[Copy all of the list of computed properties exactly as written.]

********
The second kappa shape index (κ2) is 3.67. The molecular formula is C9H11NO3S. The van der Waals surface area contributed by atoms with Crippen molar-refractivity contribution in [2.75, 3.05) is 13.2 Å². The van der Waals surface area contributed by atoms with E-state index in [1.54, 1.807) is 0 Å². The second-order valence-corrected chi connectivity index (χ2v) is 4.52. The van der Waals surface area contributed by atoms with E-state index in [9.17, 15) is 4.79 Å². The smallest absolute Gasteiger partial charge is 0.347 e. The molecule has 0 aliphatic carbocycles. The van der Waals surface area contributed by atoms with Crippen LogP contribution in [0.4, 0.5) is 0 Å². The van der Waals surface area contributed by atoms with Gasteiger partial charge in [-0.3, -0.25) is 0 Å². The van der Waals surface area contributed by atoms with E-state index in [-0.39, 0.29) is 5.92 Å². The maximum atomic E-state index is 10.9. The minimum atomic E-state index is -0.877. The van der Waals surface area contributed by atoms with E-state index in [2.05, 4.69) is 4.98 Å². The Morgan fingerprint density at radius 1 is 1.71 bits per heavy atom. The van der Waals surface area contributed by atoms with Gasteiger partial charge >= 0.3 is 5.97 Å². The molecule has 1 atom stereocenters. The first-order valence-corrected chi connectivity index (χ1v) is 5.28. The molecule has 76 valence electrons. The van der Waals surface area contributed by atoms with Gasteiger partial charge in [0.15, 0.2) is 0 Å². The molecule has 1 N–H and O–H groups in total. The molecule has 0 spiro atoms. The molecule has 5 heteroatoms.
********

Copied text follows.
The second kappa shape index (κ2) is 3.67. The molecular formula is C9H11NO3S. The van der Waals surface area contributed by atoms with Crippen molar-refractivity contribution in [2.75, 3.05) is 13.2 Å². The van der Waals surface area contributed by atoms with E-state index in [1.54, 1.807) is 0 Å². The second-order valence-corrected chi connectivity index (χ2v) is 4.52. The van der Waals surface area contributed by atoms with E-state index in [9.17, 15) is 4.79 Å². The smallest absolute Gasteiger partial charge is 0.347 e. The molecule has 0 aliphatic carbocycles. The van der Waals surface area contributed by atoms with Crippen LogP contribution in [0.4, 0.5) is 0 Å². The van der Waals surface area contributed by atoms with Gasteiger partial charge in [-0.3, -0.25) is 0 Å². The van der Waals surface area contributed by atoms with E-state index in [-0.39, 0.29) is 5.92 Å². The maximum atomic E-state index is 10.9. The minimum atomic E-state index is -0.877. The van der Waals surface area contributed by atoms with E-state index in [2.05, 4.69) is 4.98 Å². The Morgan fingerprint density at radius 1 is 1.71 bits per heavy atom. The van der Waals surface area contributed by atoms with Gasteiger partial charge >= 0.3 is 5.97 Å². The molecule has 1 atom stereocenters. The first-order valence-corrected chi connectivity index (χ1v) is 5.28. The molecule has 76 valence electrons. The van der Waals surface area contributed by atoms with Gasteiger partial charge in [0.15, 0.2) is 0 Å². The molecule has 1 N–H and O–H groups in total. The molecule has 0 spiro atoms. The molecule has 5 heteroatoms.